Today, after more than four decades of geophysical research, my mother, Joan Feynman, is getting ready to retire as a senior scientist at NASA's Jet Propulsion Laboratory. She is probably best known for developing a statistical model to calculate the number of high-energy particles likely to hit a spacecraft over its lifetime, and for her method of predicting sun spot cycles. Both are used by scientists worldwide. Beyond this, however, my mother's career illustrates the enormous change in how America regards what was, only a few decades ago, extremely rare: a scientist who's a woman and also a mother.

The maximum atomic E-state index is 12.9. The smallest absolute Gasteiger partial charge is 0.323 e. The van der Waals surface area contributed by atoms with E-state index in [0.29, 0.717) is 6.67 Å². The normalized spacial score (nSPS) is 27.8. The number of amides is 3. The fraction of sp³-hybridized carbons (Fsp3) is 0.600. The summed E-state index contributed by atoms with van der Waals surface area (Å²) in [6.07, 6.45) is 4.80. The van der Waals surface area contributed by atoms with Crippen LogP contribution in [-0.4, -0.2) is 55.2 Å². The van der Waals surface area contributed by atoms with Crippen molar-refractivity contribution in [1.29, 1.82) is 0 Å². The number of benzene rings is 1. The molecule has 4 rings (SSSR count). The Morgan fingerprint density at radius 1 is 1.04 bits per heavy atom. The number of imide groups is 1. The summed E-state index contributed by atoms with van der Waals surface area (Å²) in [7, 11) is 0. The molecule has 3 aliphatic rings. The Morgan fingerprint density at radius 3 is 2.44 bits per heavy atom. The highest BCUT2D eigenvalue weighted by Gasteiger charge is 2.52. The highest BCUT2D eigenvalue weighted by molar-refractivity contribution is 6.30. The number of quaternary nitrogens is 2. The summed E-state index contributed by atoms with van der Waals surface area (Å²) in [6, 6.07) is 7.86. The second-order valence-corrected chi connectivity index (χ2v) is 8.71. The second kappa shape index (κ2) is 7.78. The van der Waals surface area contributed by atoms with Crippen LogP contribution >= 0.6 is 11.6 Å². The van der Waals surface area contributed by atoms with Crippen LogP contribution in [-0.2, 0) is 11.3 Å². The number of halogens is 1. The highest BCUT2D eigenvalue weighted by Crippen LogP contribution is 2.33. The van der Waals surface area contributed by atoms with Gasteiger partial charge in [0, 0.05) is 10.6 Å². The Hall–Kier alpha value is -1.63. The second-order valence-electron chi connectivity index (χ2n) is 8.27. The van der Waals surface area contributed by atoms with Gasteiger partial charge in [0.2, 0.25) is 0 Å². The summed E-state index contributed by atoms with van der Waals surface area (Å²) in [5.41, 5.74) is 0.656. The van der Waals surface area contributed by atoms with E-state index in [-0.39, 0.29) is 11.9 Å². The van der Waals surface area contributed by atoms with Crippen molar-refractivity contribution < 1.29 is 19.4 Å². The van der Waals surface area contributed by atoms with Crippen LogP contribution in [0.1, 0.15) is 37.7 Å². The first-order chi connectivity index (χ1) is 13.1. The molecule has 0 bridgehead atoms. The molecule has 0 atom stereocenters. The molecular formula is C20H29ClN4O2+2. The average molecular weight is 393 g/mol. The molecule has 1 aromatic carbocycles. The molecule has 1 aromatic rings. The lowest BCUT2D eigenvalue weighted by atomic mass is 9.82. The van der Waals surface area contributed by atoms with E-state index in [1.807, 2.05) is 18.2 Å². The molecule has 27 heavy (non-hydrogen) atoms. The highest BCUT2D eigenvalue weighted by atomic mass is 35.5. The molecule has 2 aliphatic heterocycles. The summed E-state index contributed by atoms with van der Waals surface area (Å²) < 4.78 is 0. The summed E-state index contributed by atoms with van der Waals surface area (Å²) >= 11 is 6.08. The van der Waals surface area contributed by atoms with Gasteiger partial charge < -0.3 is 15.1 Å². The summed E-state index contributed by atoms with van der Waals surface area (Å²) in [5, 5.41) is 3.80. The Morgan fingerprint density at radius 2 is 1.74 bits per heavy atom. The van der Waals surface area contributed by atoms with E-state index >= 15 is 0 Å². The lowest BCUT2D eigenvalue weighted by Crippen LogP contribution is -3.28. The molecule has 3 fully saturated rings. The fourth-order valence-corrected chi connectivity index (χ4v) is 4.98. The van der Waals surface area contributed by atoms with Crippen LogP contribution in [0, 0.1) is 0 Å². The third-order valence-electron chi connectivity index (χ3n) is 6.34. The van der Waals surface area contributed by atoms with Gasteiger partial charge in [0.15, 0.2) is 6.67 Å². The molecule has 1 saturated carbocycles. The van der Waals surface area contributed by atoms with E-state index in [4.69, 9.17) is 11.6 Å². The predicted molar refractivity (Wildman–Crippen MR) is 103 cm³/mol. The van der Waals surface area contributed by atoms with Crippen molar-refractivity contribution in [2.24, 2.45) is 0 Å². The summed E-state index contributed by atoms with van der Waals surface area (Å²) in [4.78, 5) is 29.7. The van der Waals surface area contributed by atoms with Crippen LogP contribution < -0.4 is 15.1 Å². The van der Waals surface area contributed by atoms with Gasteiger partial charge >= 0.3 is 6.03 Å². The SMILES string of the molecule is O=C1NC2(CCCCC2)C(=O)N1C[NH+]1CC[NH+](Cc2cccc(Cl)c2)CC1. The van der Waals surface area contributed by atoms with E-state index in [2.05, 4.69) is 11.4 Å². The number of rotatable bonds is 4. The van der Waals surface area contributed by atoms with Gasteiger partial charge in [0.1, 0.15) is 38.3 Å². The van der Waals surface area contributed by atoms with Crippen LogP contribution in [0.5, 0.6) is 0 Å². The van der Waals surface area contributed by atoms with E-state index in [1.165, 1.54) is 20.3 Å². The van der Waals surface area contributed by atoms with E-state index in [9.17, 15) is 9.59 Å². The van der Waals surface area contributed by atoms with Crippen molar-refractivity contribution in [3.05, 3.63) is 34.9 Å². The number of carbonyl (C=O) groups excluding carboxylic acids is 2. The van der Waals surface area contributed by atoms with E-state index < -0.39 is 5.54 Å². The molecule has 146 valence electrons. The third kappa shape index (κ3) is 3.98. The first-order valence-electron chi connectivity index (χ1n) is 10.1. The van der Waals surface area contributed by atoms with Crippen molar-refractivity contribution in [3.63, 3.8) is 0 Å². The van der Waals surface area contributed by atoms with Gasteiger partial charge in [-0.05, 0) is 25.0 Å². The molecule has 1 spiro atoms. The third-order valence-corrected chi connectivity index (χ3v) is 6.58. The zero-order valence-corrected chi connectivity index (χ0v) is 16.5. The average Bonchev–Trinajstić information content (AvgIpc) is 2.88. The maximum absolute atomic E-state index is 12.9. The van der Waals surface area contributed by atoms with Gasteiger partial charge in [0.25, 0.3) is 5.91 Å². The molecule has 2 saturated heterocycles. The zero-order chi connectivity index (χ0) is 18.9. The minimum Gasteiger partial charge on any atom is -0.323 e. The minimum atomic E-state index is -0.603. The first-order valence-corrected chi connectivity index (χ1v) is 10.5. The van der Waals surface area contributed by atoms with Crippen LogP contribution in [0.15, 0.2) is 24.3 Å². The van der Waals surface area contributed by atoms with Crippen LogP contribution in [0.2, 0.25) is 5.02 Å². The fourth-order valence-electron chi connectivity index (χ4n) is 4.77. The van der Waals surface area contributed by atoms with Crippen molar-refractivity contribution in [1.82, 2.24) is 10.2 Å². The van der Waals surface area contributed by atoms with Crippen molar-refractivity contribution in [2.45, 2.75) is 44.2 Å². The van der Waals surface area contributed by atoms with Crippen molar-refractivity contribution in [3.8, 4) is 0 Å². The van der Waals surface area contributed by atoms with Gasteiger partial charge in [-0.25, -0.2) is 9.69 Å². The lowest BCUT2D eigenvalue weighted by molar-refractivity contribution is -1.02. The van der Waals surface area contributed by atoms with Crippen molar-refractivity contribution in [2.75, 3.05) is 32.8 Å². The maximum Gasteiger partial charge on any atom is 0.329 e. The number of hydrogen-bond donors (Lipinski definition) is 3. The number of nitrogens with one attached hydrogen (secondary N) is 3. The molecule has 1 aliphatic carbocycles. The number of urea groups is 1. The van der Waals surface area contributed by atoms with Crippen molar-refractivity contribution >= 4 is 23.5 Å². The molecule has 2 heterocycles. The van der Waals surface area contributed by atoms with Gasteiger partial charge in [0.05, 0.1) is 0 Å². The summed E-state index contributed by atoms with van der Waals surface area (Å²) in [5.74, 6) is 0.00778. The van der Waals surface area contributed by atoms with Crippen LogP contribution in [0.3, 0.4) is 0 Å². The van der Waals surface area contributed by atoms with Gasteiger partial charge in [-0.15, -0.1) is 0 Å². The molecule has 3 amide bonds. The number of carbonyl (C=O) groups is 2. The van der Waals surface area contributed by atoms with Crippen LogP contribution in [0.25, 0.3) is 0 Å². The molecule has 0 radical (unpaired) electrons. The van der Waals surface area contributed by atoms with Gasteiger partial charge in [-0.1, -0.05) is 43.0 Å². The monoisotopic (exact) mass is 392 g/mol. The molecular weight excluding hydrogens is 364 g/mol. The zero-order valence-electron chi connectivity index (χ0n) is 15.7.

To become a scientist is hard enough. But to become one while running a gauntlet of lies, insults, mockeries, and disapproval-this was what my mother had to do. If such treatment is unthinkable (or, at least, unusual) today, it is largely because my mother and other female scientists of her generation proved equal to every obstacle thrown in their way.
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